It’s that time again when I start thinking about the new season and where it will take me.
I’m currently back at home in Northern Ireland, about halfway through my mandatory ten day quarantine for coming in from an amber list country so I obviously have plenty of time on my hands for thinking and planning.
Obviously the pandemic is nowhere close to being totally over, so I don’t really have an idea how feasible some things might be over the next twelve months or so. At the very least, I hope that travel between different regions in Spain remains possible throughout the year and that we aren’t just locked in the Communidad de Madrid as soon as September rolls round.
Anyway, here we go, starting with one very close to home…
1. Seeing Coleraine again
The last 19 months is the longest period I’ve spent without watching Coleraine play live.
Since I was last at The Showgrounds to see a 1-1 draw between the Bannsiders and Linfield on 28th December 2019, plenty has happened. A League Cup Final victory, two second-place finishes in the league and an epic run in Europe and while it has been great to be able to follow from afar with online streams every week, over the last year, nothing compares to actually being there on the terraces, standing with your friends, joining in with the chants and eating a greasy burger at half time.
All being well, once my isolation period is over this weekend, I’ll be jumping in the car and driving off to the last pre-season game at Dollingstown – a ground I’ve never actually been to – before the first game of the season proper away to Larne the following Saturday.
The only downside is that due to the pitch at The Showgrounds being torn up at the end of last season to be replaced by a new artificial surface, there won’t be any home games while I’m in Northern Ireland. So I’ll have to wait a wee bit longer to return to my most-visited ground.
2. Going back to the big leagues
I love my fútbol modesto, but I have missed semi-regular trips to La Liga grounds in and around Madrid.
Aside from the Copa de la Reina Final at Butarque, the closest I’ve got to a La Liga ground has been my vaccination appointment at the Wanda and semi-regular walks down the Castellana past the building site that currently passes for the Bernabéu.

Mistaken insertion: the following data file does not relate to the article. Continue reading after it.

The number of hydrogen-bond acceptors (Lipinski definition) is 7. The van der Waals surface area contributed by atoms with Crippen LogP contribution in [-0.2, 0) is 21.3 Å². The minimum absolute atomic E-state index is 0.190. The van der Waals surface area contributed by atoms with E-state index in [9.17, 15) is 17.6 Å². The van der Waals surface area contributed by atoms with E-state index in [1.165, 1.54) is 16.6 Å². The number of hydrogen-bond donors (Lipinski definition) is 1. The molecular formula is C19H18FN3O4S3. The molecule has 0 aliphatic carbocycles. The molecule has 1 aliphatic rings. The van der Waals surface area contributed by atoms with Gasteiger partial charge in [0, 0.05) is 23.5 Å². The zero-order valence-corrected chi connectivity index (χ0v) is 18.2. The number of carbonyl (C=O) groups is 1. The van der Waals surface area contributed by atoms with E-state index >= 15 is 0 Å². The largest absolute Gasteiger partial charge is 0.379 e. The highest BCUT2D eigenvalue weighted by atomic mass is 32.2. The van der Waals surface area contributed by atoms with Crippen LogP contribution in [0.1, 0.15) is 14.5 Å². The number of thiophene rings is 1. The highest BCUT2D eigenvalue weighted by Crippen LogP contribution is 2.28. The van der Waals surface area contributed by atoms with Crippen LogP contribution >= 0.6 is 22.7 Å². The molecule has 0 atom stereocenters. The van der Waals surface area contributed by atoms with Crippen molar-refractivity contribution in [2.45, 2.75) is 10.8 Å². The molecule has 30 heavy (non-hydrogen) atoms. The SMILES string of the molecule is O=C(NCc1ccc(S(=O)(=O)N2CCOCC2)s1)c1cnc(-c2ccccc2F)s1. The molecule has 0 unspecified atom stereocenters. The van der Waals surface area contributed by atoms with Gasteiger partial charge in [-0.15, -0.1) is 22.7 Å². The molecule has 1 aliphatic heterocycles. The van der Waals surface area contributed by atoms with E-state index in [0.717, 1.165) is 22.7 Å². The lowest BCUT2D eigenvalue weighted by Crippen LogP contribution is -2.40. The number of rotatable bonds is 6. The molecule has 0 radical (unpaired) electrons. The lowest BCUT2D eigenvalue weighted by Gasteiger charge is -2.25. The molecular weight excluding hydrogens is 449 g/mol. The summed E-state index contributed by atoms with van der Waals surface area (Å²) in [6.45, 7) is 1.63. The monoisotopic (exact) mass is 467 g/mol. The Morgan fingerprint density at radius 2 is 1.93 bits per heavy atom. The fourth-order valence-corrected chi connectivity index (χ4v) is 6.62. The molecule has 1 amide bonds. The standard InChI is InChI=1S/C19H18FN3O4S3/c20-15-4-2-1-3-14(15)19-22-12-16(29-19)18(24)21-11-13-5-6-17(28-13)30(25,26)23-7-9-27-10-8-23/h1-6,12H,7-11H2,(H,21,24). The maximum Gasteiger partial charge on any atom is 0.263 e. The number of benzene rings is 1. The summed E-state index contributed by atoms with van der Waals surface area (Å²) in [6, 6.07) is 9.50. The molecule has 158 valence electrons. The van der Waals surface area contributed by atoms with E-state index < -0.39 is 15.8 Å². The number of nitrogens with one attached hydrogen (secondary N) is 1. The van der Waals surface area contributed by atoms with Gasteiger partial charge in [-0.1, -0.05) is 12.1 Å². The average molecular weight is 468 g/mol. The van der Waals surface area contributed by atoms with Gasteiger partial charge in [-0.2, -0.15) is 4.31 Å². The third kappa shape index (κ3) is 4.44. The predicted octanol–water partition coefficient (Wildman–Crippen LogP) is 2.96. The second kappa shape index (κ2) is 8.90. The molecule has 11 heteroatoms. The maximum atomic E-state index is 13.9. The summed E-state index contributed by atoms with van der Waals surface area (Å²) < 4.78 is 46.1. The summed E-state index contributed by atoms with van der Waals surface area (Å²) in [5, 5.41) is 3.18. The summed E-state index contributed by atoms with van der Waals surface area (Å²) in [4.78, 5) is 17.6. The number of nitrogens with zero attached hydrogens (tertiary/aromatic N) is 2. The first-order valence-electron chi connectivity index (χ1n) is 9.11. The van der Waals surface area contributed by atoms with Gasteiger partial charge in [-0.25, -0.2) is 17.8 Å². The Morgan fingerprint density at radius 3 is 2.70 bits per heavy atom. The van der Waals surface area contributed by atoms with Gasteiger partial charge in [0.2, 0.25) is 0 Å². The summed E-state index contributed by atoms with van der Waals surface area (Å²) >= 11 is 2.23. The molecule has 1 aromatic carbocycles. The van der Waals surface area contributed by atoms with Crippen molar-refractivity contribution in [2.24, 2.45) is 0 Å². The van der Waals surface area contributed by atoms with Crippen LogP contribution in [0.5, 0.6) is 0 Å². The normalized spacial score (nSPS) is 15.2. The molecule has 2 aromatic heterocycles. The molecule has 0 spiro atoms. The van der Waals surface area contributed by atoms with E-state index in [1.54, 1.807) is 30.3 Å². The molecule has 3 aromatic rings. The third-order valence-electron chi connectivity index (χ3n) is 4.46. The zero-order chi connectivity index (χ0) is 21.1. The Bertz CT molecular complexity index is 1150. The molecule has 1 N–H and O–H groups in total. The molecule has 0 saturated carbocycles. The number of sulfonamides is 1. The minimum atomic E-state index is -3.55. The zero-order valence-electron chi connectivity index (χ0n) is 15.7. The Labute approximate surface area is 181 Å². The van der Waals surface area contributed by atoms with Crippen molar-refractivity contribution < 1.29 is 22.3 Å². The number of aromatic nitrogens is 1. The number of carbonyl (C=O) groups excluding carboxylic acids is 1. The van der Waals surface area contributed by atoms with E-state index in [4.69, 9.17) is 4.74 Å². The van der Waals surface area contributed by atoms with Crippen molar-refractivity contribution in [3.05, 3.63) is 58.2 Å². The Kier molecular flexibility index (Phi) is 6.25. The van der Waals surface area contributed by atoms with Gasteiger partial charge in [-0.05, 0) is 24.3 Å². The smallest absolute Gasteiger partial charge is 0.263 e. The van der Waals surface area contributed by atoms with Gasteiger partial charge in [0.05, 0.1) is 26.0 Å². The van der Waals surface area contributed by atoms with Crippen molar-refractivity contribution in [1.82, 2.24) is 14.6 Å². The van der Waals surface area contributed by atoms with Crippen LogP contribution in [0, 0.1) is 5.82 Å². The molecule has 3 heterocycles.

La Liga has started the season with crowds restricted to a maximum of 50% capacity (although some regions have already imposed further limitations) despite the country’s high-vaccination rate so it might be a while before going back is feasible for me as a non-season ticket holder, but when the limit is raised, I’ll be aiming for at least one game at each of the major grounds.
I’ve not been the the Wanda or Vallecas since October 2019, Getafe since March 2019 and the Bernabéu since February 2019 and those are all statistics I want to change this season. It would seem like a real waste of my time living in Madrid if I didn’t take advantage of these grounds virtually on my doorstep.
3. Returning to the Riazor
While I’m hoping there may be opportunities to see Depor play a little closer to home, or even to go somewhere new for a weekend, a trip back to A Coruña and the Riazor is one of my must-do things for this season.
I’ve not actually been to a game there since the end of September 2015 when I was still living in Santiago and Depor were still in La Liga. How things change!
This season the objective is to escape the third tier, now the newly-created Primera RFEF which will hopefully prove more straightforward than last season’s bloated and overly contrived Segunda B system. Still raging at the circumstances of their relegation, Depor never really got to grips with being every side’s cup final, the scalp everyone wanted to take and generally struggled to score throughout the season, which meant that even securing their position in the third tier proved more complicated than it should have been.
My trip to Galicia last summer reminded how much I love the city of A Coruña and I was keen to go back last season but the closure of borders between regions for pretty much the entirity of 2020/21 made this impossible. Even if it hadn’t, I doubt I could have sourced a ticket anyway given how many season ticket holders the club had.
Things should be different this season, so hopefully it won’t be too long before I’m hopping on the train north at Chamartin for a weekend by the coast.
4. Revisiting Recre
Another old haunt I desperately want to revisit this season is Huelva.
I’ve not been back since a quick visit to pick up some bags I’d stored at a friend’s place over the summer in 2018 and I never really imagined not returning to my old home for quite so long. I still have friends there, I still pine for some of my favourite restaurants and cafés and I just miss the relaxed, small-town atmosphere.
But of course, football is a main reason for going back.